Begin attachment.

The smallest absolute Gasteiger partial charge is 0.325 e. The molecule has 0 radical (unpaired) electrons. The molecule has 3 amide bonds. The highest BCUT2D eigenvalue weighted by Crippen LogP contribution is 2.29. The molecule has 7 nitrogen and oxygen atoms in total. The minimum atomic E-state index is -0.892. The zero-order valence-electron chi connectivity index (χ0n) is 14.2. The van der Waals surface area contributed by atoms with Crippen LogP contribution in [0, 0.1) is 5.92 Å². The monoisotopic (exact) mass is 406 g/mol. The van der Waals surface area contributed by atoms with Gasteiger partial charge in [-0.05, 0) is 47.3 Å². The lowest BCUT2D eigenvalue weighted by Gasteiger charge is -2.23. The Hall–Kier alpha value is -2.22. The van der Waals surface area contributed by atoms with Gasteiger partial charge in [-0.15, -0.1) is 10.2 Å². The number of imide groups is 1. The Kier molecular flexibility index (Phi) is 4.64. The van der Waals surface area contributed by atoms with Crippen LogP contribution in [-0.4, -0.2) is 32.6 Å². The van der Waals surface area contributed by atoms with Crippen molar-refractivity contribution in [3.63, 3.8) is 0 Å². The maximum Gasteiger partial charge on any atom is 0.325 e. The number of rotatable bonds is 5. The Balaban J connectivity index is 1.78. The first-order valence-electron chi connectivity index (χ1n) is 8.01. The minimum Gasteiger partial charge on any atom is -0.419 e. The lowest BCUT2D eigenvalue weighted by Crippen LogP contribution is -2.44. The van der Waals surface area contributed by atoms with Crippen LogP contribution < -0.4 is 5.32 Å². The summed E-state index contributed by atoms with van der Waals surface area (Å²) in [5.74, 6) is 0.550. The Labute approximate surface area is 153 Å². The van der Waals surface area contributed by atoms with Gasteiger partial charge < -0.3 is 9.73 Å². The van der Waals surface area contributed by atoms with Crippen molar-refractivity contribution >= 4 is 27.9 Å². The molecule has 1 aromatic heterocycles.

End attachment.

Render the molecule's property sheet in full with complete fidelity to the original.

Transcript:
The smallest absolute Gasteiger partial charge is 0.325 e. The molecule has 0 radical (unpaired) electrons. The molecule has 3 amide bonds. The highest BCUT2D eigenvalue weighted by Crippen LogP contribution is 2.29. The molecule has 7 nitrogen and oxygen atoms in total. The minimum atomic E-state index is -0.892. The zero-order valence-electron chi connectivity index (χ0n) is 14.2. The van der Waals surface area contributed by atoms with Crippen LogP contribution in [0, 0.1) is 5.92 Å². The monoisotopic (exact) mass is 406 g/mol. The van der Waals surface area contributed by atoms with Gasteiger partial charge in [-0.05, 0) is 47.3 Å². The lowest BCUT2D eigenvalue weighted by Gasteiger charge is -2.23. The Hall–Kier alpha value is -2.22. The van der Waals surface area contributed by atoms with Gasteiger partial charge in [-0.15, -0.1) is 10.2 Å². The number of imide groups is 1. The Kier molecular flexibility index (Phi) is 4.64. The van der Waals surface area contributed by atoms with Crippen LogP contribution in [-0.4, -0.2) is 32.6 Å². The van der Waals surface area contributed by atoms with Crippen molar-refractivity contribution in [3.63, 3.8) is 0 Å². The maximum Gasteiger partial charge on any atom is 0.325 e. The number of rotatable bonds is 5. The Balaban J connectivity index is 1.78. The first-order valence-electron chi connectivity index (χ1n) is 8.01. The minimum Gasteiger partial charge on any atom is -0.419 e. The lowest BCUT2D eigenvalue weighted by Crippen LogP contribution is -2.44. The van der Waals surface area contributed by atoms with Crippen LogP contribution < -0.4 is 5.32 Å². The summed E-state index contributed by atoms with van der Waals surface area (Å²) in [5.74, 6) is 0.550. The Labute approximate surface area is 153 Å². The van der Waals surface area contributed by atoms with Gasteiger partial charge < -0.3 is 9.73 Å². The van der Waals surface area contributed by atoms with Crippen molar-refractivity contribution >= 4 is 27.9 Å². The molecule has 1 aromatic heterocycles.